Last week I had the opportunity to attend the annual Christian Community Development Associationconference for the first time.
I am so grateful I was able to have this experience.
CCDA is an organization dedicated to “seeing Christians fully engaged in the process of transformation in their communities.” This mission obviously aligns very closely with BFJN’s own vision and our mission of calling and equipping Christians to live generously and do justice.
The theme of the conference was WellBeing and over the course of our five days together we considered how to pursue our own wellbeing and that of our community. It was wonderful to be among organizers, activists, pastors and others who work to seek God and his shalom in the world and hear messages about how to take care of ourselves – an acknowledgement of how hard and taxing the work can be. It also connected so well with considering how to create, encourage and rebuild communities that are well – truly well. This wholistic approach made the process that much deeper and more impactful for me.
The opening night speaker set the tone. He was, as my daughter would say, FIRE! Not only did he have an engaging and dynamic style, but what he had to say was prfound and made me think about so much of how I frame my work and my own personal walk with Jesus. I won’t try to share the entirety of this amazing message but will share one of my takeaways.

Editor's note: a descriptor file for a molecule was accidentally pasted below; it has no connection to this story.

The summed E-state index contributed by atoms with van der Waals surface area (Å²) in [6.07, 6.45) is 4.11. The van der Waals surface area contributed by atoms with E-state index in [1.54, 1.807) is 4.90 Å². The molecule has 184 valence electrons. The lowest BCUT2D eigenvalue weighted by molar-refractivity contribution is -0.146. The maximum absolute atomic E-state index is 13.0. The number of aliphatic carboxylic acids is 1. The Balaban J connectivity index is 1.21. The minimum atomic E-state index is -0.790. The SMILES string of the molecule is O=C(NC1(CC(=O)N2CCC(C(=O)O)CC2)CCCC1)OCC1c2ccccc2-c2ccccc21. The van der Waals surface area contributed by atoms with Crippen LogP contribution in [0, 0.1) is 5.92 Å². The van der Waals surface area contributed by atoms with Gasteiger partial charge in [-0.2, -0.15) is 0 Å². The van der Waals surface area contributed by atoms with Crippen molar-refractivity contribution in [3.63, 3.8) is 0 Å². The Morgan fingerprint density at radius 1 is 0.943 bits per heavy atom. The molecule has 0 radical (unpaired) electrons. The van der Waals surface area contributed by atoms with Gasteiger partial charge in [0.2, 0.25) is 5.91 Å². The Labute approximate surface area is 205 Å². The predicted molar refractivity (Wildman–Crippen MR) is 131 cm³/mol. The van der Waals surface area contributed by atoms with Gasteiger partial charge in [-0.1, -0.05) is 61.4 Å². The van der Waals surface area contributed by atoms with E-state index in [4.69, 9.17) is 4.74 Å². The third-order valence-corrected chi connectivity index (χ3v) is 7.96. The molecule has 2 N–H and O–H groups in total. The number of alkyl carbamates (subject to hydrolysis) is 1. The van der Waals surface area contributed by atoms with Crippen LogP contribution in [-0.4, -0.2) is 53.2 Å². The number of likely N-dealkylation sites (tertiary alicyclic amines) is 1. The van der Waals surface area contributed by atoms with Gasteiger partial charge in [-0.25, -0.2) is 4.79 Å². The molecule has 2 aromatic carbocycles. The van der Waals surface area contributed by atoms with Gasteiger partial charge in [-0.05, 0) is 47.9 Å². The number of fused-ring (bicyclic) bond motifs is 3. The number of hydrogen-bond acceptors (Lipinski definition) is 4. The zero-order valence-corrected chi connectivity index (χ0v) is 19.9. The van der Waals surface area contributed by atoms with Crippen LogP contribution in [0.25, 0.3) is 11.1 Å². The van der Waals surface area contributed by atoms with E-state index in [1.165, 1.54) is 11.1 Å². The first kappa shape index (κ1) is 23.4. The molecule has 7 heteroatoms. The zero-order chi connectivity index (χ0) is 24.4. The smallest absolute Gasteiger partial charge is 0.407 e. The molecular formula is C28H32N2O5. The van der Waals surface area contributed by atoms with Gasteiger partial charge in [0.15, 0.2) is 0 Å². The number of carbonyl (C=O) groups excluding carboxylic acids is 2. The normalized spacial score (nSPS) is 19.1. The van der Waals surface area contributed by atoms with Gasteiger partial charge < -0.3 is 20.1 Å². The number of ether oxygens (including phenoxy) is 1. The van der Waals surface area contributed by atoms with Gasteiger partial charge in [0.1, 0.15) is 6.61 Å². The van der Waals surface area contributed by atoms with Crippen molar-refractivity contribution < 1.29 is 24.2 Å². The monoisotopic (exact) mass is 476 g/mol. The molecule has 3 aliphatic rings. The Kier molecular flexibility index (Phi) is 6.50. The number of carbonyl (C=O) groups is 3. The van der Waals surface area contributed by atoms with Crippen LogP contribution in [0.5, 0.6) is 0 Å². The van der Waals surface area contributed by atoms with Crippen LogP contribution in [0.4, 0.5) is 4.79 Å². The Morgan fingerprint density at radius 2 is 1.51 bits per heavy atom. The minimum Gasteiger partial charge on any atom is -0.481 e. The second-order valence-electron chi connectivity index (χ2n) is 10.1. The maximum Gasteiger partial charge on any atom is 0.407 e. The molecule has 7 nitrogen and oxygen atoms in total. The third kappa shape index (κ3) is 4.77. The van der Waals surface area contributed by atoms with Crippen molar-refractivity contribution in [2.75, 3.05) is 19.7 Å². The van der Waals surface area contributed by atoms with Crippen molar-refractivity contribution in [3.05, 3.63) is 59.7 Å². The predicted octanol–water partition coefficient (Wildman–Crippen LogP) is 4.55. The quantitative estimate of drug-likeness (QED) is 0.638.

The talk was based on the story of Jesus calming the storm. It is found in all the synoptic gospels, but our speaker mostly used the Luke version (Luke 8:22-25). The story is basically – Jesus slept, storm came, disciples freaked, Jesus was Jesus. All good. What the speaker emphasized was that proximity to Jesus is not everything, not the only thing. The disciples were there in the boat with him, had been with him for a while at this point and yet they still panicked in the face of an admittedly daunting situation. Now I am thinking that I would have panicked too, a storm in a boat out on the water– presumably without life vests and the ability to call in the Coast Guard. Yikes. But they had JESUS in the boat and though their proximity to him was not sufficient to calm their fears their knowledge of him and relationship could have been – and it can be for us. Jesus was unworried because Jesus knew Jesus was in the boat! The storm could not conquer. As we cultivate closeness with Jesus and learn more about who he is AND stay proximate to him in our lives we will be better able not to avoid storms but recognize that the God we serve and who calls us his is with us throughout.
I am woefully negligent at times when it comes to cultivating that closeness to Jesus that allows me to recognize his power over and seek his comfort in my own storms. But I know this is an important practice and I hope I can continue to grow in it.